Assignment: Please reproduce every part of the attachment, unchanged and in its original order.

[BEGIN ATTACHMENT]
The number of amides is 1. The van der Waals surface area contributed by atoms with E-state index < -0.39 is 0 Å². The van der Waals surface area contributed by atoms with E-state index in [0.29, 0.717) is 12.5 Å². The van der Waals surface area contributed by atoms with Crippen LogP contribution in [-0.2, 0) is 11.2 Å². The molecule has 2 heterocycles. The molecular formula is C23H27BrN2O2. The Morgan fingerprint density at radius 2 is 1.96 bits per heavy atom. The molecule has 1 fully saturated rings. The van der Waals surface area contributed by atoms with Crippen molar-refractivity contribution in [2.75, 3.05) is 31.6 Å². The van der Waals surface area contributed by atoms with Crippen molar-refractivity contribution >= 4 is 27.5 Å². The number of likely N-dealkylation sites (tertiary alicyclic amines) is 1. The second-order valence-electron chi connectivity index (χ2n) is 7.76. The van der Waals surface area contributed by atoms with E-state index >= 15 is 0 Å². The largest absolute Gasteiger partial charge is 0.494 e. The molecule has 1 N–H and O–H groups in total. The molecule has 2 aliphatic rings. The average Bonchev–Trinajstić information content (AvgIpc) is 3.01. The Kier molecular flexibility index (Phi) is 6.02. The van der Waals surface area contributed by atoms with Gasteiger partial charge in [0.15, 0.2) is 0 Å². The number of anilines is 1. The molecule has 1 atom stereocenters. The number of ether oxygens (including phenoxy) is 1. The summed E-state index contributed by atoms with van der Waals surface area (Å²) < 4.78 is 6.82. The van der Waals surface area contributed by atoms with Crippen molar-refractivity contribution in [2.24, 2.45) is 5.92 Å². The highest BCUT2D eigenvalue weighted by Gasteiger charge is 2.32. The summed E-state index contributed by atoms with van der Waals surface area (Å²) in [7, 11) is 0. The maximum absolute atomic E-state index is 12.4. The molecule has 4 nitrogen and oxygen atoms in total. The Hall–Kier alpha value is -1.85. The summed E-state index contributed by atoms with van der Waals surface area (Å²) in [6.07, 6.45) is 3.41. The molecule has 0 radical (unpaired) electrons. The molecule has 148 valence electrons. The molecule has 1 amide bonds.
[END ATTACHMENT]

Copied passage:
The number of amides is 1. The van der Waals surface area contributed by atoms with E-state index < -0.39 is 0 Å². The van der Waals surface area contributed by atoms with E-state index in [0.29, 0.717) is 12.5 Å². The van der Waals surface area contributed by atoms with Crippen LogP contribution in [-0.2, 0) is 11.2 Å². The molecule has 2 heterocycles. The molecular formula is C23H27BrN2O2. The Morgan fingerprint density at radius 2 is 1.96 bits per heavy atom. The molecule has 1 fully saturated rings. The van der Waals surface area contributed by atoms with Crippen molar-refractivity contribution in [2.75, 3.05) is 31.6 Å². The van der Waals surface area contributed by atoms with Crippen molar-refractivity contribution >= 4 is 27.5 Å². The number of likely N-dealkylation sites (tertiary alicyclic amines) is 1. The second-order valence-electron chi connectivity index (χ2n) is 7.76. The van der Waals surface area contributed by atoms with E-state index >= 15 is 0 Å². The largest absolute Gasteiger partial charge is 0.494 e. The molecule has 1 N–H and O–H groups in total. The molecule has 2 aliphatic rings. The average Bonchev–Trinajstić information content (AvgIpc) is 3.01. The Kier molecular flexibility index (Phi) is 6.02. The van der Waals surface area contributed by atoms with Gasteiger partial charge in [0.15, 0.2) is 0 Å². The number of anilines is 1. The molecule has 1 atom stereocenters. The number of ether oxygens (including phenoxy) is 1. The summed E-state index contributed by atoms with van der Waals surface area (Å²) < 4.78 is 6.82. The van der Waals surface area contributed by atoms with Crippen molar-refractivity contribution in [2.24, 2.45) is 5.92 Å². The highest BCUT2D eigenvalue weighted by Gasteiger charge is 2.32. The summed E-state index contributed by atoms with van der Waals surface area (Å²) in [7, 11) is 0. The maximum absolute atomic E-state index is 12.4. The molecule has 4 nitrogen and oxygen atoms in total. The Hall–Kier alpha value is -1.85. The summed E-state index contributed by atoms with van der Waals surface area (Å²) in [6.07, 6.45) is 3.41. The molecule has 0 radical (unpaired) electrons. The molecule has 148 valence electrons. The molecule has 1 amide bonds.